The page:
Stages of Hair Loss

Losing hair is the most challenging part of treatment for both men and women. Hair loss can be interpreted as a sign of cancer for many. The majority of people are not ready to share this information with others, but preparing and knowing what to expect can make it easier to deal with the situation.

The first step is to speak with your cancer care team. It will be explained to you how your particular treatment will affect your hair. Keep in mind that everyone's treatment is unique, and your experience may differ from others. Depending on the individual, some people may lose all their hair while others may lose only a portion.

My Hair loss experience

During my treatment, I was unprepared for hair loss. Due to my lack of knowledge, I was anxious. Within a week of my first chemo session, my hair began to fall out. Being woken up with a pile of hair on my pillow was the most shocking part.

After my hair started to thin out, I was afraid to go completely bald or to visit the hairdresser! Not knowing what to do, my mum called a hairdresser to come to the house and cut my hair short. I was able to manage my hair much easier and my hair looked thicker and fuller as a result.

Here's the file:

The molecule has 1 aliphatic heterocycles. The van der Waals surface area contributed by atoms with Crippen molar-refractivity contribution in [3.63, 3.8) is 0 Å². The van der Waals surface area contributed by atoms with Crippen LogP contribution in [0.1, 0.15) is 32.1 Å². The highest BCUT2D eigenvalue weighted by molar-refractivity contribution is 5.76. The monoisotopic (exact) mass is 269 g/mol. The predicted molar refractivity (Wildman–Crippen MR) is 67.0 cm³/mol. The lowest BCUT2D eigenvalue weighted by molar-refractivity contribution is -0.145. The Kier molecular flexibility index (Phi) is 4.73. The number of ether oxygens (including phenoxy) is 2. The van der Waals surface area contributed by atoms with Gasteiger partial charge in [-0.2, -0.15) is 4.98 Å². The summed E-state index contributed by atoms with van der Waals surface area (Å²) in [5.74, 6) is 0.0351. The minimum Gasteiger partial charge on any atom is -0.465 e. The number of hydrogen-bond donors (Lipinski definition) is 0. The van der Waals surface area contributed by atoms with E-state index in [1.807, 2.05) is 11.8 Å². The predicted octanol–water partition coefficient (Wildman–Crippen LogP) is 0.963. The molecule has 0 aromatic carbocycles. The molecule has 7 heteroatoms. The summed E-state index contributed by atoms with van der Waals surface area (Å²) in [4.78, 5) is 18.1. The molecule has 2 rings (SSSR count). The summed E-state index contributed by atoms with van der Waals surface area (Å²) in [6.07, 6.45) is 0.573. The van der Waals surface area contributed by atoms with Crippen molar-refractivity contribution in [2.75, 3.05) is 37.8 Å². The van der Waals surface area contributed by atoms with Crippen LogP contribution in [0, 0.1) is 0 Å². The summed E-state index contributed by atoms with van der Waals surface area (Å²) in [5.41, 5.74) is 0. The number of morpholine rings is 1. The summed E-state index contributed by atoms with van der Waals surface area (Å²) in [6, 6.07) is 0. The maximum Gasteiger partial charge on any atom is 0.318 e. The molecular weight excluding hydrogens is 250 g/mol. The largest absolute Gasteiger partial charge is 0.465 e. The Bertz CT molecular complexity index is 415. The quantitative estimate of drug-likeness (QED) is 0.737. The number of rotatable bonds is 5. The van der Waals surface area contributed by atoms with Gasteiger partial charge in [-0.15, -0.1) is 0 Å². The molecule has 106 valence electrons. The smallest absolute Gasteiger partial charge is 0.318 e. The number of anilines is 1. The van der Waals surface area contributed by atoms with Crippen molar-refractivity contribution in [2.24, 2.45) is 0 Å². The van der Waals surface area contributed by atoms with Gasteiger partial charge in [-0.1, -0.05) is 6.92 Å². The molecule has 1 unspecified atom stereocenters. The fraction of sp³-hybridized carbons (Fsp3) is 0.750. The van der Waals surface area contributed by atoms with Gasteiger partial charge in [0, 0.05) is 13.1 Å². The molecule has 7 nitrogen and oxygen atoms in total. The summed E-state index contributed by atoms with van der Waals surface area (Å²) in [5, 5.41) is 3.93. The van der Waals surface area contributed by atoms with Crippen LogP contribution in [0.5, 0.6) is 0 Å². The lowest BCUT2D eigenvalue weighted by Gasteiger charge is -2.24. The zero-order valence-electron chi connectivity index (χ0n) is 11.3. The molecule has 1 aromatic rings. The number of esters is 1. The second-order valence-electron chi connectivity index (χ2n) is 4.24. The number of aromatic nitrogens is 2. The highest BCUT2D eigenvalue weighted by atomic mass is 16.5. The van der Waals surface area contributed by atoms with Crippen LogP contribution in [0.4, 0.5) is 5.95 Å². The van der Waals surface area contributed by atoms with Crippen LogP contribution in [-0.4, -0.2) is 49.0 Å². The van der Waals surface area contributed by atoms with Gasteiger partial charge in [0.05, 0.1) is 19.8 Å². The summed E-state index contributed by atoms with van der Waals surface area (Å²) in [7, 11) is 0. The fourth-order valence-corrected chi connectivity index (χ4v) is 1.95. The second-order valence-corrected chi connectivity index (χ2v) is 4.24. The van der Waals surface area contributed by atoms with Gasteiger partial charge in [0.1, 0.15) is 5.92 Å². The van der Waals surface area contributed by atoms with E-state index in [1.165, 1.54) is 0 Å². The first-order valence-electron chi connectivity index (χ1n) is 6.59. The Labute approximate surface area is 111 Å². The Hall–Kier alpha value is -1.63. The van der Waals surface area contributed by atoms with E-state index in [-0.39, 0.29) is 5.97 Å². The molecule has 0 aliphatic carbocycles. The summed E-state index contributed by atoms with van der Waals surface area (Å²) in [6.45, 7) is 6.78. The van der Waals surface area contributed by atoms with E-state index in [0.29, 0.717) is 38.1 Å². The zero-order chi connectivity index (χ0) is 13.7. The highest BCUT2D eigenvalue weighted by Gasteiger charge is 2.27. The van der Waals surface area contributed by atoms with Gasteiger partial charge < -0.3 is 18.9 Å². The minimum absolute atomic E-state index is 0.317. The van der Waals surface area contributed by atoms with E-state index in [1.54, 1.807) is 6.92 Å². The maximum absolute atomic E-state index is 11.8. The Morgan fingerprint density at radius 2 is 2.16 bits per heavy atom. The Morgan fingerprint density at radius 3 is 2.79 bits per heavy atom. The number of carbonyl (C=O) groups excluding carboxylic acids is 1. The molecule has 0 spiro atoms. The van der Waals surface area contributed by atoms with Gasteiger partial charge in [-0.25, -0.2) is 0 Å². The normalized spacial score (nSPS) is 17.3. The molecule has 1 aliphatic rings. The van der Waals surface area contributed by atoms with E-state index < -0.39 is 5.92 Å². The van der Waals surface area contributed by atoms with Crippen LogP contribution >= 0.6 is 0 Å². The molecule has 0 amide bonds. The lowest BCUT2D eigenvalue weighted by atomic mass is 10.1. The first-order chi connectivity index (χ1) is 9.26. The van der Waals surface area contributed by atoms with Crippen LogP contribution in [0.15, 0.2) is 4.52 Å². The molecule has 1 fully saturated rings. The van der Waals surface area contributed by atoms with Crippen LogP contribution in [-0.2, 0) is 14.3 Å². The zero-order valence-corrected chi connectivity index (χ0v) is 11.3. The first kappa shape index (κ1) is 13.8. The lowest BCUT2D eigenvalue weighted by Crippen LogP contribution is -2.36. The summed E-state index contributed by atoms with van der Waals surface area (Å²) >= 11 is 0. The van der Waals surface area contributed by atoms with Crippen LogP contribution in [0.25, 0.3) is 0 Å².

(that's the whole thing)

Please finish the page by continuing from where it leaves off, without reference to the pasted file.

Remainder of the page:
The worst part came about a week later. Awakening with patches of baldness. I was horrified by this, since every time I glanced in the mirror, I was reminded of my illness and everything I had experienced since then.

The day came to shave it all off, and I felt very low, but afterwards I was relieved not to see clumps of hair fall out. I shaved my head with my fiancé, since I felt more comfortable doing it with someone I love and in the comfort of my own home. Definitely more comfortable to do it this way if you are really nervous instead of heading to the hairdressers. 


Check out the stages of hair loss to help prepare yourself:

1st Stage: Hair slowly falls out

  • Hair usually begins falling out two to four weeks after you start treatment.
  • Your head may become tender. 
  • Hair may fall out quickly in clumps or gradually.
  • Depending on your treatment, your hair may become thin or completely bald.
2nd Stage: 
Have Fun! 
  • If you know you are going to lose all your hair, why not try dying it crazy colours or trying that hairstyle you always wanted? 
  • Experiment and have fun! 
3rd Stage: 
Short Style 
  • Short hair doesn't lie flat against your head, so it can make your hair look thicker and fuller. 
  • Easier to manage when hair begins to fall out and easier to manage under wigs. 
4th Stage: 
Wig Buying 
  • If you are thinking about getting a wig, it is wise to get one before you lose all your hair. This will make it easier to be able to match the wig with your real hair. 

5th Stage: 
The Shave 
  • This is the hardest stage, but it may help, as watching your hair can become more distressing.
  • If you choose to shave, use an electric shaver or go to a barbershop. This will reduce the risk of cutting yourself and developing an infection. 


For help with life after hair loss read - 'Coping with After Hair Loss'